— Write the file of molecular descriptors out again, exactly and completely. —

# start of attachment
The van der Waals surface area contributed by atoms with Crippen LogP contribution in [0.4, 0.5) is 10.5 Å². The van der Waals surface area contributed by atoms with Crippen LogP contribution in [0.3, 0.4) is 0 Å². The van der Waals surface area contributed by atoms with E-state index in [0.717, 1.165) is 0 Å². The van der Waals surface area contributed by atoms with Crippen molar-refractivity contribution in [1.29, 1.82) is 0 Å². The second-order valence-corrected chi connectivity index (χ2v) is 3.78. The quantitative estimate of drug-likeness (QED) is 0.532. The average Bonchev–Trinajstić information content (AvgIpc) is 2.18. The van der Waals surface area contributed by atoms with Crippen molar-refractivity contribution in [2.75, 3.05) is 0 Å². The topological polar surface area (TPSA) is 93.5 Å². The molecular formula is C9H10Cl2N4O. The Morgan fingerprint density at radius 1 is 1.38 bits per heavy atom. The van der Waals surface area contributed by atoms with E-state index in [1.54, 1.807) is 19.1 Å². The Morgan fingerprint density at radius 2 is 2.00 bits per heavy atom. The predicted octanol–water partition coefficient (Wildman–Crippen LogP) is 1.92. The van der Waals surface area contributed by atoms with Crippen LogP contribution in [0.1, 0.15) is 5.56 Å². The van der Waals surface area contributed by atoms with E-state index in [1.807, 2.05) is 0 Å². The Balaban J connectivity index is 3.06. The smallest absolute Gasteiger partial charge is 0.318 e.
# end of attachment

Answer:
The van der Waals surface area contributed by atoms with Crippen LogP contribution in [0.4, 0.5) is 10.5 Å². The van der Waals surface area contributed by atoms with Crippen LogP contribution in [0.3, 0.4) is 0 Å². The van der Waals surface area contributed by atoms with E-state index in [0.717, 1.165) is 0 Å². The van der Waals surface area contributed by atoms with Crippen molar-refractivity contribution in [1.29, 1.82) is 0 Å². The second-order valence-corrected chi connectivity index (χ2v) is 3.78. The quantitative estimate of drug-likeness (QED) is 0.532. The average Bonchev–Trinajstić information content (AvgIpc) is 2.18. The van der Waals surface area contributed by atoms with Crippen molar-refractivity contribution in [2.75, 3.05) is 0 Å². The topological polar surface area (TPSA) is 93.5 Å². The molecular formula is C9H10Cl2N4O. The Morgan fingerprint density at radius 1 is 1.38 bits per heavy atom. The van der Waals surface area contributed by atoms with E-state index in [1.54, 1.807) is 19.1 Å². The Morgan fingerprint density at radius 2 is 2.00 bits per heavy atom. The predicted octanol–water partition coefficient (Wildman–Crippen LogP) is 1.92. The van der Waals surface area contributed by atoms with Crippen LogP contribution in [0.1, 0.15) is 5.56 Å². The van der Waals surface area contributed by atoms with E-state index in [1.807, 2.05) is 0 Å². The Balaban J connectivity index is 3.06. The smallest absolute Gasteiger partial charge is 0.318 e.